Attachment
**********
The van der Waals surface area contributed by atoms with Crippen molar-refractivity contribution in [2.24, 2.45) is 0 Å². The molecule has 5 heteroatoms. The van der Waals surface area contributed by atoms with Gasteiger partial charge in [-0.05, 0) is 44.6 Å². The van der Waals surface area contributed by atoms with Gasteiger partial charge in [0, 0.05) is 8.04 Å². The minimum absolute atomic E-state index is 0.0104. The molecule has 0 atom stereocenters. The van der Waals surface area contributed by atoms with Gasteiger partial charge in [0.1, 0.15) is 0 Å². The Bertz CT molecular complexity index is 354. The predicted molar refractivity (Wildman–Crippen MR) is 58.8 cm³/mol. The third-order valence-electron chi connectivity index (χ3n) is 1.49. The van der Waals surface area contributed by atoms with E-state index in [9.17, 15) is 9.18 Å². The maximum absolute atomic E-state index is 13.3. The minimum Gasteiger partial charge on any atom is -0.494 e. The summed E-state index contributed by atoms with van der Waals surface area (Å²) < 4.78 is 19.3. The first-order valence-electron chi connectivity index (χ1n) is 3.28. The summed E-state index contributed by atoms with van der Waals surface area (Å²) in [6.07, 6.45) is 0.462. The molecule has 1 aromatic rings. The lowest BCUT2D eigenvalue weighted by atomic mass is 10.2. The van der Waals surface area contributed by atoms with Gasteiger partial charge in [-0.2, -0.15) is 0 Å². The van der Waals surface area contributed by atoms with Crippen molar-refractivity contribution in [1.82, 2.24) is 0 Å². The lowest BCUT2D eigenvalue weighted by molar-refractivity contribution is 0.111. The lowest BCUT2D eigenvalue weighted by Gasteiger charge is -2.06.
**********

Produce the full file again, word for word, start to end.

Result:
The van der Waals surface area contributed by atoms with Crippen molar-refractivity contribution in [2.24, 2.45) is 0 Å². The molecule has 5 heteroatoms. The van der Waals surface area contributed by atoms with Gasteiger partial charge in [-0.05, 0) is 44.6 Å². The van der Waals surface area contributed by atoms with Gasteiger partial charge in [0, 0.05) is 8.04 Å². The minimum absolute atomic E-state index is 0.0104. The molecule has 0 atom stereocenters. The van der Waals surface area contributed by atoms with Gasteiger partial charge in [0.1, 0.15) is 0 Å². The Bertz CT molecular complexity index is 354. The predicted molar refractivity (Wildman–Crippen MR) is 58.8 cm³/mol. The third-order valence-electron chi connectivity index (χ3n) is 1.49. The van der Waals surface area contributed by atoms with E-state index in [9.17, 15) is 9.18 Å². The maximum absolute atomic E-state index is 13.3. The minimum Gasteiger partial charge on any atom is -0.494 e. The summed E-state index contributed by atoms with van der Waals surface area (Å²) < 4.78 is 19.3. The first-order valence-electron chi connectivity index (χ1n) is 3.28. The summed E-state index contributed by atoms with van der Waals surface area (Å²) in [6.07, 6.45) is 0.462. The molecule has 1 aromatic rings. The lowest BCUT2D eigenvalue weighted by atomic mass is 10.2. The van der Waals surface area contributed by atoms with Gasteiger partial charge in [-0.2, -0.15) is 0 Å². The van der Waals surface area contributed by atoms with Crippen molar-refractivity contribution in [1.82, 2.24) is 0 Å². The lowest BCUT2D eigenvalue weighted by molar-refractivity contribution is 0.111. The lowest BCUT2D eigenvalue weighted by Gasteiger charge is -2.06.